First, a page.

Particularly Trendy Dishes needed to
be explained to the general public
But when one compares these "sample" bills of fare presented in the pamphlet to the real deal, it becomes evident that these French trends were absorbed in a very partial manner.  You never get an unabashed Francophone feast with the Stowe family, even when they entertain guests.  More common are melanges of the common and the exotic; good old "Scotch Collops" and "Beans and Bacon" are served alongside "chicken a la tartarre."

It is also likely that many dishes eaten by the family were hunted on the the estate.  I didn't see any pineapples or cantaloupes –– things that would be imported from overseas –– but "crawfish," for example, pops up in everything from soups to ragouts, as well as a host of things I hadn't ran across on many London tables, such as leverets, woodcocks, sturgeon and the unabashedly local "new laid eggs."

We also might be seeing the beginnings of the veritable "Sunday Roast" enjoyed by many British families today.  Each Sunday the Stowe family unfailingly dined on:

a) Calves Head (either "hashed" or served "a la francaise"
b) At least two additional animals "Rost."  One must be a red meat (beef, venison, etc) and the other is a lighter one, such as turkeys or rabbits.
c) A "Soop"
d) Some kind of "Ragout"
No other day of the week exhibited the same degree of consistency of dishes served as Sundays did.

So if living in the country didn't cause one to lose out on variety, I realized that maybe the most indicative evidence of the family's "localism" resided not in the dishes themselves but rather in the cook's extremely creative orthography in describing them.  "Mucherooms" "Vinison" and "a Chaine of Porcke Boild" abound.  I pounded my head against the table trying to figure out what "laekes" could possibly mean.  ("Latkes?" asked my colleague quizzically.  "Ahh!"  I finally realized.  "Leeks!")  It seems likely that this cook wasn't reading a lot of contemporary cookery books.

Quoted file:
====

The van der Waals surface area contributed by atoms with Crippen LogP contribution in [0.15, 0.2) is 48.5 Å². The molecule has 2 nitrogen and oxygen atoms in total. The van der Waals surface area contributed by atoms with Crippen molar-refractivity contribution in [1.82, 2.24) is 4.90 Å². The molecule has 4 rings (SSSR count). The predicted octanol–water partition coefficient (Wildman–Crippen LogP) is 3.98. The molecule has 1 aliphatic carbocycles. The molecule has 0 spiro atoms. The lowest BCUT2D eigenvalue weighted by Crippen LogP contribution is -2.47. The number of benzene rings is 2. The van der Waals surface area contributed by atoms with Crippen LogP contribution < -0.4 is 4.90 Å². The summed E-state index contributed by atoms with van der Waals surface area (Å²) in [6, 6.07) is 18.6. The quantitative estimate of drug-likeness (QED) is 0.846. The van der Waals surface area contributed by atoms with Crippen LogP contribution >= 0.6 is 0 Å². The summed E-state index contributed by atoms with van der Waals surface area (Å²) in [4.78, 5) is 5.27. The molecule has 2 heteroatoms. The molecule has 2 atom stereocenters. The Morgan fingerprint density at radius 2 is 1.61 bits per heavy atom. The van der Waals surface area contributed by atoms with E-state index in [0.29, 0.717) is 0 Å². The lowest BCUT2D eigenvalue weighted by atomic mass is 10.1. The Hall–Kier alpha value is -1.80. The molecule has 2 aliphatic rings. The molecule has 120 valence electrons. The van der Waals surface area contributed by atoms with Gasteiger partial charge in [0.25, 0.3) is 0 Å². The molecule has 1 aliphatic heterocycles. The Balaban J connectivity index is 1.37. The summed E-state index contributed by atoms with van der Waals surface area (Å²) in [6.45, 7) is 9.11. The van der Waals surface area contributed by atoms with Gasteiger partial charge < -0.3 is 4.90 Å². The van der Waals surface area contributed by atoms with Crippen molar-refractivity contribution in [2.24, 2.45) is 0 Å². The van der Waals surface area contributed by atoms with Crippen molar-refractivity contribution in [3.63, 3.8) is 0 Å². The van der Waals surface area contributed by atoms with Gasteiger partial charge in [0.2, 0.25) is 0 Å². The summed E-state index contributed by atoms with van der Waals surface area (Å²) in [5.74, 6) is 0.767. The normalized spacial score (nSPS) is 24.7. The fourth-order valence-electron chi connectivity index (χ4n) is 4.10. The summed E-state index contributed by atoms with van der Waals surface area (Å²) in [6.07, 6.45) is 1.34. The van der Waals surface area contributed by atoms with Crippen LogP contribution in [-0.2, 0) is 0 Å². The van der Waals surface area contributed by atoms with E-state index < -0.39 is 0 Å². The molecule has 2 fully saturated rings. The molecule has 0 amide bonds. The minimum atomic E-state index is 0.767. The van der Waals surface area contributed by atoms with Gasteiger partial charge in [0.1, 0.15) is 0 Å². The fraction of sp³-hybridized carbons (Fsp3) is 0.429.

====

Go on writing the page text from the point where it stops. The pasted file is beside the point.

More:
Going over these bills of fare provides an important glimpse into both the tastes of the family that ate these meals and the economy of the estate.  Yet my over-earnest speculations and hypotheses, regrettably, only serve to underscore how much we do not know.  We need to know more about this cook; how he (or she) learned how to prepare these dishes and came to work for this family.  We need to know how long it took to prepare these crawfish soops and ox-cheek ragouts.  We need to know what kinds of foods were grown and hunted in Buckinghamshire, and what kind of status they afforded those who ate them.  We need to know who deemed it necessary to celebrate every Sunday with a Calves Head Hashed.

And lest this Blog's regrettable lack of resolution proves unsatisfying to my virtuous Readers, I can only hope to regale their Imaginations with the following Bill of Fare, which was served for dinner at Stowe on Friday, June 28, 1750.

First Course
Tongue and Fowls Boil'd
Knuckle of Veal a la bourgeoise
Beans and Bacon
Pidgeon Pye

Chine of Mutton

2nd Course:
3 Rabbits Roasted
3 Turkeys Roasted
Cherry Tart
Ragout of Sweetbreads
Sheep's Tongues and Rump